The story reads like something out of Precious Ramotswe’s casebook; something for the No 1 Lady Detective to discuss with her devoted secretary, Grace Makutsi, over mugs of strong Rooibos tea.
It’s January 2007 and a five-year-old boy has disappeared from remote Churchill village in the Northern Cape, not far from the Botswana border. People are outraged. They inform the police, who arrest three elderly farmers. Even the names of the three speak of the story’s strange remoteness: Modisaotsile Ntwagae, 65, Otlhalogantse Thebeapelo, 70, and his almost blind wife, Goitsemang Thebeapelo, 67.
Thanks to an invitation from the University of Pretoria, I’ve been having fun teaching a law course to journalism honours students. Something we discussed is that legal documents are worth examining for possible stories beyond the issue in dispute.
For example, journalists should routinely check how long it took for a matter to be decided, since undue delays could be worth a story. We also looked at the list of parties’ legal representatives, counsel and attorneys, included at the end of judgments. In the past the media would often note these legal “appearances” so everyone accessing the story would know who the lawyers were, even if they didn’t see the original document.
The annual mining indaba, now on in Cape Town, has spawned massive documentation and media reports. Organisers of the indaba – “Where the world connects with African mining” – will have expected most of this publicity. But there’s one publication which may have been unanticipated: a new booklet by the Centre for Environmental Rights titled When mines break environmental laws: how to use criminal prosecution to enforce environmental rights.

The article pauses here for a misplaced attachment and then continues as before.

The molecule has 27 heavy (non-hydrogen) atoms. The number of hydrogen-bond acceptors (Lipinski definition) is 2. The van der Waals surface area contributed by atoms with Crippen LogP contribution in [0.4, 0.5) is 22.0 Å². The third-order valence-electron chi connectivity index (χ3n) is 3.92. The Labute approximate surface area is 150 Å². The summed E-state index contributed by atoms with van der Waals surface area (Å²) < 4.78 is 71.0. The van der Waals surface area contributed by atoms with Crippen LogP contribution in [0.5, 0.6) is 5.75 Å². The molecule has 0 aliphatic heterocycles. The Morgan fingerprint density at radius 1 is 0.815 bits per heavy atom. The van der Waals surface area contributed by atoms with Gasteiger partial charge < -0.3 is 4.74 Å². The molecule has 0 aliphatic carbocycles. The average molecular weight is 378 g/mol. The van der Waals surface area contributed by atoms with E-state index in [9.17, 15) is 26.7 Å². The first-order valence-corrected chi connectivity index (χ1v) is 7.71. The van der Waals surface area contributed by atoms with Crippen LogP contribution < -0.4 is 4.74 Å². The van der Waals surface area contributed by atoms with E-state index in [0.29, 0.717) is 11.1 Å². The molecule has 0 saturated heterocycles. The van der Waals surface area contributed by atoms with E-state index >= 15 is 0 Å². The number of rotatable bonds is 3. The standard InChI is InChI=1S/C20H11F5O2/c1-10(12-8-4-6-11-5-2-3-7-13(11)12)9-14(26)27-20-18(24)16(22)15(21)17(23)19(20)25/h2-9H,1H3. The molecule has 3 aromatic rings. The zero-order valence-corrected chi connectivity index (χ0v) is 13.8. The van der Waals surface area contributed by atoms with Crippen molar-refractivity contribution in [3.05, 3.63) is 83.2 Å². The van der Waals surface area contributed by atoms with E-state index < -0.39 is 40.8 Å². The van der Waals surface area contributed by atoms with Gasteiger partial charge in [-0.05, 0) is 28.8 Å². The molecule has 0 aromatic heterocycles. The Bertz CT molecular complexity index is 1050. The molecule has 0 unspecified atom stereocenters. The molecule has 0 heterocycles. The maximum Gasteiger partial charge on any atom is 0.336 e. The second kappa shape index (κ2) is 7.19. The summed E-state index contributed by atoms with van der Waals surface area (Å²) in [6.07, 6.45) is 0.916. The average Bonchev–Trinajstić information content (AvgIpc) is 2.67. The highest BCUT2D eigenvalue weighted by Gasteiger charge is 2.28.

The timing is no coincidence. The launch material for the booklet notes: “As has become the norm at the indaba, the massive environmental impacts of mining are relegated to a few discussions around ‘sustainability’. The problem of non-compliance with mining, environmental and water legislation in the mining industry is simply absent from the indaba programme, as are the communities and downstream towns affected by poor environmental management and non-compliance by mining companies, past and present.”